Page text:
This is my first (albeit short) review that I have written on this site: I cannot more highly recommend any book or collection of Hunter S. Thompson's papers, ephemera, etc. If you have read any of his work read this-- every letter that they have found of his, including return correspondence, is collected in this rather massive collection.
Shannon Lorraine
Jan 31, 2014 Shannon Lorraine rated it it was amazing
Hunter S. Thompson, the man behind his brilliance. I have many favourite authors, but Thompson is at the peak. These letters of correspondence shed light into the world Thompson lived, whilst sweating over a typewriter, in his pursuit of literary fame. Hilarious, brutal, shocking, but always honest. I plan to enforce this read upon all I know, and all whom should. Enjoy, you will.
Jan 07, 2009 Scott rated it it was amazing
Shelves: favorites
This collection of Hunter S. Thompson's letters offers, perhaps, the best insight into his genius. His letters, even at a young age, were literate, exotic, interesting and wildly amusing.
Jun 30, 2007 Chip rated it it was amazing
Shelves: for_writers
Separate man from myth.
Understand dedication.
Understand destiny.
Understand Puerto Rico.
Feb 12, 2017 Daniel rated it really liked it
Rather enjoyed this book. More in-depth than a biography, more telling of the man then any fluff piece. Funny, sad, depressing at times, but his writing was brilliant.
Mar 20, 2017 PLEsch rated it liked it
Shelves: abandoned
I don't think you need to read the whole thing.
Dec 03, 2010 J.C. rated it really liked it  ·  review of another edition
Shelves: non-fiction
I remember I bought this book in 1999. I bought it the same day I bought the hard back edition of "Hannibal" by Thomas Harris (sorry no link, I'm writing this on my phone) which had just come out and I was very excited for even though I had only seen the movie "Silence of the Lambs" and had never actually read the book the film was based on (side note: I had not read "Red Dragon" either, I was just dying to know what had been going on since the end of that movie [no spoilers guys don't worry]). ...more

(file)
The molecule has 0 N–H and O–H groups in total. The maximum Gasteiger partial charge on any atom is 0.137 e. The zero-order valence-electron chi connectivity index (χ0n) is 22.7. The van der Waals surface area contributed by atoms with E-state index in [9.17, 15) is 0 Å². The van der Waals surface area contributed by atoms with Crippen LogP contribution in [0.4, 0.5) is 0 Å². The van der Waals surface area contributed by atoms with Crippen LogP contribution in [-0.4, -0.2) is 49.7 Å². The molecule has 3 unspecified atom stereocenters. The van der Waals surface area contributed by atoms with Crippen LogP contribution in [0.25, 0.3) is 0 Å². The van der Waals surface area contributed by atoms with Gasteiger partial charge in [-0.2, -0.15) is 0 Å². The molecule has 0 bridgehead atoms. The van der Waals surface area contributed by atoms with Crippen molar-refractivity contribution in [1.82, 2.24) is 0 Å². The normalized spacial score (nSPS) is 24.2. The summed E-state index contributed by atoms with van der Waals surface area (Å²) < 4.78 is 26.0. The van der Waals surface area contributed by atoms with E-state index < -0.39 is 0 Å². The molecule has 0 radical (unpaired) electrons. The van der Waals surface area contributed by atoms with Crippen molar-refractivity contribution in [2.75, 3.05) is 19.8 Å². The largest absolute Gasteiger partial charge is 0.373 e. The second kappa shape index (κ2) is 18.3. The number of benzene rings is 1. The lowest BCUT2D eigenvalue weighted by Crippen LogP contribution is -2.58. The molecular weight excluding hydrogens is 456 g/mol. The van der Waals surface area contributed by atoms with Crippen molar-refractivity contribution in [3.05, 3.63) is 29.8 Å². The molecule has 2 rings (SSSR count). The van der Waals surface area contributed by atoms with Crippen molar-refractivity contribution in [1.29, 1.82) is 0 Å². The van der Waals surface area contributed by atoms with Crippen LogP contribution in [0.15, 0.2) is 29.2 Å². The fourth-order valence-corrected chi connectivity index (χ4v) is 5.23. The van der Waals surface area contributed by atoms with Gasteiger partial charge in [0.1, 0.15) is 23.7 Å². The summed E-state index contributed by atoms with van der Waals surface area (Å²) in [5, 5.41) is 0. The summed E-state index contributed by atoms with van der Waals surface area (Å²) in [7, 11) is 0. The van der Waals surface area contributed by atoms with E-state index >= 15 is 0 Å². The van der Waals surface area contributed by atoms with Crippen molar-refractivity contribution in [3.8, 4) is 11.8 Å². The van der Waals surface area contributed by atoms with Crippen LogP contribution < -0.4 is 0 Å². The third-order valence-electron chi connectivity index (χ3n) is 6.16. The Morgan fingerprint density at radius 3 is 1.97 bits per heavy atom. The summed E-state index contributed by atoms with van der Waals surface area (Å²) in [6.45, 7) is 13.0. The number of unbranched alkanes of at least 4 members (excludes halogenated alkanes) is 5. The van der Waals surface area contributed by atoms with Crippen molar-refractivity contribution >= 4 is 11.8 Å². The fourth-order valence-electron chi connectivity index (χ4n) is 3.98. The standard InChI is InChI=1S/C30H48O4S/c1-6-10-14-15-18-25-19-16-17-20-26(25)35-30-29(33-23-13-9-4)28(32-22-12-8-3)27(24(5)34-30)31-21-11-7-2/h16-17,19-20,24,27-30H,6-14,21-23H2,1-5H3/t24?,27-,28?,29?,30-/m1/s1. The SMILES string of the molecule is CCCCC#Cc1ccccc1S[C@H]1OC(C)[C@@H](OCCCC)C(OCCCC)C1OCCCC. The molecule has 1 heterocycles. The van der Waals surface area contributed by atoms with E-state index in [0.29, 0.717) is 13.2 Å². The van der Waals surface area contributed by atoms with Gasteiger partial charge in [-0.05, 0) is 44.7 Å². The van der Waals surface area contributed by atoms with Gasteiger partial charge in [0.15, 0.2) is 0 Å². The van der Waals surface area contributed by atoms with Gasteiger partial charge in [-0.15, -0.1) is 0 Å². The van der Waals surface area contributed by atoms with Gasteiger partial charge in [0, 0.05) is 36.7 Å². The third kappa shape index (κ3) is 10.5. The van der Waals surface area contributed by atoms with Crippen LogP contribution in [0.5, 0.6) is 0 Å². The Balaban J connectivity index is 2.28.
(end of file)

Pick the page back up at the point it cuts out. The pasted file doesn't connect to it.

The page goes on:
Dec 05, 2011 Ron rated it it was amazing
The various biographies of Thompson and memoirs by friends are largely terribly written--sometimes attempting poorly to mimic his inimitable style--uninformative, or crassly pandering attempts to cash in on their brushes with fame. The first volume of Thompson's letters serves as a far more informative biography. In it, we see the young Thompson, full of brio and convinced that he has figured out the world, when he hasn't even found his voice or the calling to write. Slowly, after suffering the ...more
John Johnson
Jan 27, 2016 John Johnson rated it it was amazing
Shelves: reviewed